The Knoxville Charter Academy has lost its appeal to the state.
The decision from the Tennessee State Board of Education came Friday after a hearing in Knox County earlier this week.
Leaders of the proposed charter school were asking for more time to find a building after their request was denied by the Knox County Board of Education.
Board members shot down a plan to use the old Bridgewater Baptist Church in West Knoxville and then denied the additional six months requested.
Charter school leaders said they had identified four new possible locations, but Superintendent Dr. Jim McIntyre said their efforts were "too little, too late."
The state board of education held a hearing Monday to hear from both the charter school representatives and district leaders.
The board's executive director, Gary Nixon, later recommended the board affirm the Knox County BOE's decision. The board unanimously agreed, according to Mike Edwards, a state school board member and president and CEO of the Knoxville Chamber.
In his recommendation, Nixon wrote of the importance of Knox County being able to rely on charter agreements.
"Understandably, Knox County is wary that extending deadlines for a governing body that has demonstrated a pattern of inability to meet deadlines is problematic," Nixon wrote. "Knox County already included an extension in the contract, allowing KCA to open in 2012 instead of 2011 as was intended when the initial application was approved, and they likely feel less than certain that an extension to October 7 will bring different results. Allowing yet another extension may encourage behavior, not only from KCA but future charter applicants as well, that Knox County justifiably wishes to discourage."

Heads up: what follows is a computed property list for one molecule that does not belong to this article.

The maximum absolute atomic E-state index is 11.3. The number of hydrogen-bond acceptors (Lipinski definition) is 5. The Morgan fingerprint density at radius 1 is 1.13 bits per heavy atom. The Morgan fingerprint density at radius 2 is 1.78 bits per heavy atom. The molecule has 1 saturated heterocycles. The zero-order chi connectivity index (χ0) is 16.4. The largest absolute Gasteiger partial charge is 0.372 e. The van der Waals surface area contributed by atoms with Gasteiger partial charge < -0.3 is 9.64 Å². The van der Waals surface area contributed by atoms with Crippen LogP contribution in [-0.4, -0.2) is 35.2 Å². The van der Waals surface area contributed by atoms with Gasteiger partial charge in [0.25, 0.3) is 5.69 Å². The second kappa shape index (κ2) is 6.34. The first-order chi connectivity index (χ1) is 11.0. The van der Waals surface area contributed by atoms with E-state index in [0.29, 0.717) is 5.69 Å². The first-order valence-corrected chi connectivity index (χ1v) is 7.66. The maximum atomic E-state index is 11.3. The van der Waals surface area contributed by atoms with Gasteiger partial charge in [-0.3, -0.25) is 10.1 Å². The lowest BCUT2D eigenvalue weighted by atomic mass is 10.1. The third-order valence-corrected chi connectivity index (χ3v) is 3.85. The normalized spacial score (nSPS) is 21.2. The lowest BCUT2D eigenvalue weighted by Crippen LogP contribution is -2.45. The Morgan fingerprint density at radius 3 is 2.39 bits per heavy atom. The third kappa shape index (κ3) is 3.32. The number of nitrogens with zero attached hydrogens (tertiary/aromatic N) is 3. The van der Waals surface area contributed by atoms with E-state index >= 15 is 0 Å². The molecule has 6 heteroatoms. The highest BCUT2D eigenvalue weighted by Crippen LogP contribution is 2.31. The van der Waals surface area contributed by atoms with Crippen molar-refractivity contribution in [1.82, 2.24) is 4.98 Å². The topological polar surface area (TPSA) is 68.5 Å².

In a statement, KCA Board President Suzan Mertyurek expressed disappointment with the decision.
"It is disappointing that the hard work and research put into Knoxville Charter Academy, and its opening, was not acknowledged," she said. "We had a well capable board of opening a strong STEM school in Knox County, backed by a solid STEM curriculum."
"Finding a good building in the ideal location was challenging; however, the location of the building we submitted, in due time, still had strong offerings for the students in the community. We hope that charter schools in Knox County have a future and are given a better chance to provide a quality alternative choice in education for our children," she said.